The origin of direct relationships between males and females in Iranian culture is relatively new and started with other modernization processes that took place at the end of the 19th century. Before then, religion and tradition governed all such relationships and there was no question of males and females openly dating or socializing with such intentions. Veiling kept women at home and they became totally inaccessible to other males. Sexuality was controlled and carefully confined to the home and was male oriented. For women it was only a matter of reproduction and with the wealthy polygamy and the young concubines often in the same household satisfied the male appetite for sexual pleasure. The practice at the same time created conflict amongst the many women and their offspring all living under the same roof. Many tales and stories entered the popular culture magnifying the abusive conditions of the wives and their children some by using satire focusing on 'havoo' and 'bacheh havoo' other wives and their children.
Background: Sexual desire has biological, individual, interpersonal, and social dimensions. The question raised here is whether being a woman or a man influences sexual desire or whether gender differences contribute to it. Methods: This study conducted by a qualitative design and with a thematic analysis method. Data were collected using semi structured-interviews with an equal number of men and women chosen through a purposeful sampling method.
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Sexual problems are common among the middle-aged women; however, there is no deep understanding of sexuality in midlife. This is a descriptive qualitative study. Seventeen women aged 40 years old were purposively selected from urban health centers in Gorgan, Iran, in Face-to-face, semi-structured and in-depth interviews were conducted for data collection until data saturation was attained. Data analysis demonstrated seventh sub-themes and three themes. The findings demonstrated that middle-aged women in a male-dominant culture encounter paradox over being a sexual agent. In a bio-psycho-social approach, they perceived menopause as an opportunity or threat for their own sexuality. Following the conflicts, threats and changes of sexuality in midlife, they adopt diverse coping strategies to improve their sexual relationships and preserve their family.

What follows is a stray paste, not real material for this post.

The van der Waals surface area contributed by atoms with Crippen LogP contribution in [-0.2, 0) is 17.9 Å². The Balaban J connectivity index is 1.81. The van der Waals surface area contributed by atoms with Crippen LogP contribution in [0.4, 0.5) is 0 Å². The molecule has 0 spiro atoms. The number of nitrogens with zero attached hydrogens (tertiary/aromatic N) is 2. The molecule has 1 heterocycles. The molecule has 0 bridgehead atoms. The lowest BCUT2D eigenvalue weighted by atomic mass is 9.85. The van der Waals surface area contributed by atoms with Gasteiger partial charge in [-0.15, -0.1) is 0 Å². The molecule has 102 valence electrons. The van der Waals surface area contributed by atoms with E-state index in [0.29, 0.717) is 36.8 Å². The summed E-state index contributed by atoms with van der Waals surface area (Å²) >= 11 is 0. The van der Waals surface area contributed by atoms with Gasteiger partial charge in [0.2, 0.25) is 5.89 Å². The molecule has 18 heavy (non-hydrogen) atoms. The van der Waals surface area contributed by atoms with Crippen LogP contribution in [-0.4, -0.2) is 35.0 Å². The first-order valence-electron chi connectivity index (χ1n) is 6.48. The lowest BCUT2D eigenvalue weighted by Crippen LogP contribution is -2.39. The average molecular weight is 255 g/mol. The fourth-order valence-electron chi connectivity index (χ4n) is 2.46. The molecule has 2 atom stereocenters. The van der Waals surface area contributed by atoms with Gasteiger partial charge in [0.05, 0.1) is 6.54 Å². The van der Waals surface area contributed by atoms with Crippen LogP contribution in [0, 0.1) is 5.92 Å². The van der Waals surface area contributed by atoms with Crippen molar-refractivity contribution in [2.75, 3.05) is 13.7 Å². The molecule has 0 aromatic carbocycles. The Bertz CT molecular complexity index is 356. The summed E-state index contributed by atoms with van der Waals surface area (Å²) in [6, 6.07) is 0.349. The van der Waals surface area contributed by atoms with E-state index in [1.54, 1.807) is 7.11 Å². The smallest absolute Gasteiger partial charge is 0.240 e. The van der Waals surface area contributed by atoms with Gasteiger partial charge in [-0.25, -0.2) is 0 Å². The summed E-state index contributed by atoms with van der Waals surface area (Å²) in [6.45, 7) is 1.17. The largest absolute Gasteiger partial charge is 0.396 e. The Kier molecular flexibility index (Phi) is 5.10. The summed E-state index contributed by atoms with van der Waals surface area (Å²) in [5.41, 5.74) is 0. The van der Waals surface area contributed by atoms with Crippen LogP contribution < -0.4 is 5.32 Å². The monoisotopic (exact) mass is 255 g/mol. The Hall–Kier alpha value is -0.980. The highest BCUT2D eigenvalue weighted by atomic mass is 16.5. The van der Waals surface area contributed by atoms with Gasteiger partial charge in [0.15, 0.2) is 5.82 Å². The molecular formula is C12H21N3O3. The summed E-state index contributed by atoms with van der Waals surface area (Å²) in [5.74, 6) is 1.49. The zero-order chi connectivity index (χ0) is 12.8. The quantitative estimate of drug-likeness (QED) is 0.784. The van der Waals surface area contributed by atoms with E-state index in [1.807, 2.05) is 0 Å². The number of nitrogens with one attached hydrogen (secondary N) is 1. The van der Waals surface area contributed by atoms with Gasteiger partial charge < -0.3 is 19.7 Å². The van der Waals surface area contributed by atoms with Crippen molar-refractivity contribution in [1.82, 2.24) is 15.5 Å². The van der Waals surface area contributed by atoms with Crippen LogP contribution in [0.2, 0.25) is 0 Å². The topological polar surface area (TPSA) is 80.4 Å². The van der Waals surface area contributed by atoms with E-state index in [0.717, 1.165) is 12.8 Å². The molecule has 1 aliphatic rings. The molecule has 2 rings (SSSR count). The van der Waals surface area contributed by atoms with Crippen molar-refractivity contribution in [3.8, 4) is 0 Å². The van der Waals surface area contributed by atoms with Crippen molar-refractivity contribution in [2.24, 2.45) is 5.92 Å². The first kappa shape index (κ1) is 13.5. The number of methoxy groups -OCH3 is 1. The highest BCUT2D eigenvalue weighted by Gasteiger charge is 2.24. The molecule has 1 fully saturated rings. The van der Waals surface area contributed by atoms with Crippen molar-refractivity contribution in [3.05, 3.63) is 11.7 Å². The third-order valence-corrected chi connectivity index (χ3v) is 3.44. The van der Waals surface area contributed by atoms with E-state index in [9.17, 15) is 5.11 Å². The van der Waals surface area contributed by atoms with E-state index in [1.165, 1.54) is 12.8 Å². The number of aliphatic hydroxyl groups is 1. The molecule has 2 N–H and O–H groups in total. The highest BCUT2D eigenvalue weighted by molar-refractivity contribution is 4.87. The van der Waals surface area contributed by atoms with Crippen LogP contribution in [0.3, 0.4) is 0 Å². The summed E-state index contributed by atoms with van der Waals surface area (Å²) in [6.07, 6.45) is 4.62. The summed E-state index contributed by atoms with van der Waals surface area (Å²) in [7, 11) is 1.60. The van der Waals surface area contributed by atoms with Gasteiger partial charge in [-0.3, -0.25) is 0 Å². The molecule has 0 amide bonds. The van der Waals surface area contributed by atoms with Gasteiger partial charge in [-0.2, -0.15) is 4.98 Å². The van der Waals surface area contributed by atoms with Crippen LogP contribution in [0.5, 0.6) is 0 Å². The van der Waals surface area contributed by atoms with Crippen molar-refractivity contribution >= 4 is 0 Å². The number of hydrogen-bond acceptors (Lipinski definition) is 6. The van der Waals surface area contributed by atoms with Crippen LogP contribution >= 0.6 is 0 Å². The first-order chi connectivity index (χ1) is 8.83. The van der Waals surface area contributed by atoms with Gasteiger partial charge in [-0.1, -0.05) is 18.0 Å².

Sexual practices as an important aspect of reproductive health have many physical and psychological effects on people's lives, there is limited evidence on such practices and their pattern among Iranian women. Hence we aimed to determine different types of sexual practices among 19—45 year old married Iranian women. This cross-sectional study was conducted among married women, aged 19—45 years, attending Taleghani Public Health Center for annual gynecologic examination during November to May using convenient sampling. The participants were enquired about their experience regarding different types of sex, as well as their views and feelings about such practices, using an anonymous questionnaire. The mean age of the participants was 34 years. All had ever experienced vaginal sex and